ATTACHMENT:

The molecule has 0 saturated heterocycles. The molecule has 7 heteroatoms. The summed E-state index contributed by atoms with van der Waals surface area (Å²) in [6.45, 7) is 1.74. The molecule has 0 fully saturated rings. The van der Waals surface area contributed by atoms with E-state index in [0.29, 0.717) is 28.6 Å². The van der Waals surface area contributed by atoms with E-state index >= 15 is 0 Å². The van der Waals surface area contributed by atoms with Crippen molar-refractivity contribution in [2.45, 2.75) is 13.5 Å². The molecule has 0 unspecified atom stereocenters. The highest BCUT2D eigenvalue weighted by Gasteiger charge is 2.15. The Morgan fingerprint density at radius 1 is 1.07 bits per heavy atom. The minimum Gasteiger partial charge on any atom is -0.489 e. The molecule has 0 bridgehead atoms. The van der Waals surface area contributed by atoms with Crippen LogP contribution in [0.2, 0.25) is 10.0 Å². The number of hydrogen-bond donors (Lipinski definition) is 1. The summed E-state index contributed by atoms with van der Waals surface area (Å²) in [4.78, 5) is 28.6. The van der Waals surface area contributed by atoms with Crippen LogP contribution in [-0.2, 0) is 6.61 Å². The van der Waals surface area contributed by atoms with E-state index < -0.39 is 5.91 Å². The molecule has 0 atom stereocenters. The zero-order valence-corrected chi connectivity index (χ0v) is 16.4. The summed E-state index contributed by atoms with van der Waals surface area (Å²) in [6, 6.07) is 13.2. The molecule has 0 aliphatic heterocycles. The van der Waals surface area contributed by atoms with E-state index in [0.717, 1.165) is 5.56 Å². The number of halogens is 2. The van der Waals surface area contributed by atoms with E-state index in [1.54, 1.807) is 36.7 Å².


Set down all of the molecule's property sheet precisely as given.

The molecule has 0 saturated heterocycles. The molecule has 7 heteroatoms. The summed E-state index contributed by atoms with van der Waals surface area (Å²) in [6.45, 7) is 1.74. The molecule has 0 fully saturated rings. The van der Waals surface area contributed by atoms with E-state index in [0.29, 0.717) is 28.6 Å². The van der Waals surface area contributed by atoms with E-state index >= 15 is 0 Å². The van der Waals surface area contributed by atoms with Crippen molar-refractivity contribution in [2.45, 2.75) is 13.5 Å². The molecule has 0 unspecified atom stereocenters. The highest BCUT2D eigenvalue weighted by Gasteiger charge is 2.15. The Morgan fingerprint density at radius 1 is 1.07 bits per heavy atom. The minimum Gasteiger partial charge on any atom is -0.489 e. The molecule has 0 bridgehead atoms. The van der Waals surface area contributed by atoms with Crippen LogP contribution in [0.2, 0.25) is 10.0 Å². The number of hydrogen-bond donors (Lipinski definition) is 1. The summed E-state index contributed by atoms with van der Waals surface area (Å²) in [4.78, 5) is 28.6. The van der Waals surface area contributed by atoms with Crippen LogP contribution in [-0.2, 0) is 6.61 Å². The van der Waals surface area contributed by atoms with E-state index < -0.39 is 5.91 Å². The molecule has 0 atom stereocenters. The zero-order valence-corrected chi connectivity index (χ0v) is 16.4. The summed E-state index contributed by atoms with van der Waals surface area (Å²) in [6, 6.07) is 13.2. The molecule has 0 aliphatic heterocycles. The van der Waals surface area contributed by atoms with E-state index in [0.717, 1.165) is 5.56 Å². The number of halogens is 2. The van der Waals surface area contributed by atoms with E-state index in [1.54, 1.807) is 36.7 Å².